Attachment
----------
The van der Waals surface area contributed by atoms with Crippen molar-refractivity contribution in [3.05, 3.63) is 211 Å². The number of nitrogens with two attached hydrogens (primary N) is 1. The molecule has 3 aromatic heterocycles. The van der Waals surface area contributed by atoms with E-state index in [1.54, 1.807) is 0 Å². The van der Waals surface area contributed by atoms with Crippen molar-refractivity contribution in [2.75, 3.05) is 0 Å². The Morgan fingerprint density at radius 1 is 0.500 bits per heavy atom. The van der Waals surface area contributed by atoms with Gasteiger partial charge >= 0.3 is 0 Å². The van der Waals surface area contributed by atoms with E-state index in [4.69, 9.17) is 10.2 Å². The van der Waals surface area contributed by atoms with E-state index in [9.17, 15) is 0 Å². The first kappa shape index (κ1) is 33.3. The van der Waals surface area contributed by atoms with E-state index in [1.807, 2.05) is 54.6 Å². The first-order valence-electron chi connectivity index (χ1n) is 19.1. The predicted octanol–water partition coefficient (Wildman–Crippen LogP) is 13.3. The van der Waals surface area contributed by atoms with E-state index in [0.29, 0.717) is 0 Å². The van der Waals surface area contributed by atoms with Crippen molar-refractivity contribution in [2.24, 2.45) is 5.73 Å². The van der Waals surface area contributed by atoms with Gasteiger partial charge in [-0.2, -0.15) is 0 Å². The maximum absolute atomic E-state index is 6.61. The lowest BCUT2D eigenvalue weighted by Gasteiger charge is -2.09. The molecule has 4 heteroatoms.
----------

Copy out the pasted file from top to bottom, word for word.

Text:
The van der Waals surface area contributed by atoms with Crippen molar-refractivity contribution in [3.05, 3.63) is 211 Å². The number of nitrogens with two attached hydrogens (primary N) is 1. The molecule has 3 aromatic heterocycles. The van der Waals surface area contributed by atoms with E-state index in [1.54, 1.807) is 0 Å². The van der Waals surface area contributed by atoms with Crippen molar-refractivity contribution in [2.75, 3.05) is 0 Å². The Morgan fingerprint density at radius 1 is 0.500 bits per heavy atom. The van der Waals surface area contributed by atoms with Gasteiger partial charge >= 0.3 is 0 Å². The van der Waals surface area contributed by atoms with E-state index in [4.69, 9.17) is 10.2 Å². The van der Waals surface area contributed by atoms with E-state index in [9.17, 15) is 0 Å². The first kappa shape index (κ1) is 33.3. The van der Waals surface area contributed by atoms with E-state index in [1.807, 2.05) is 54.6 Å². The first-order valence-electron chi connectivity index (χ1n) is 19.1. The predicted octanol–water partition coefficient (Wildman–Crippen LogP) is 13.3. The van der Waals surface area contributed by atoms with E-state index in [0.29, 0.717) is 0 Å². The van der Waals surface area contributed by atoms with Crippen molar-refractivity contribution in [2.24, 2.45) is 5.73 Å². The van der Waals surface area contributed by atoms with Gasteiger partial charge in [-0.2, -0.15) is 0 Å². The maximum absolute atomic E-state index is 6.61. The lowest BCUT2D eigenvalue weighted by Gasteiger charge is -2.09. The molecule has 4 heteroatoms.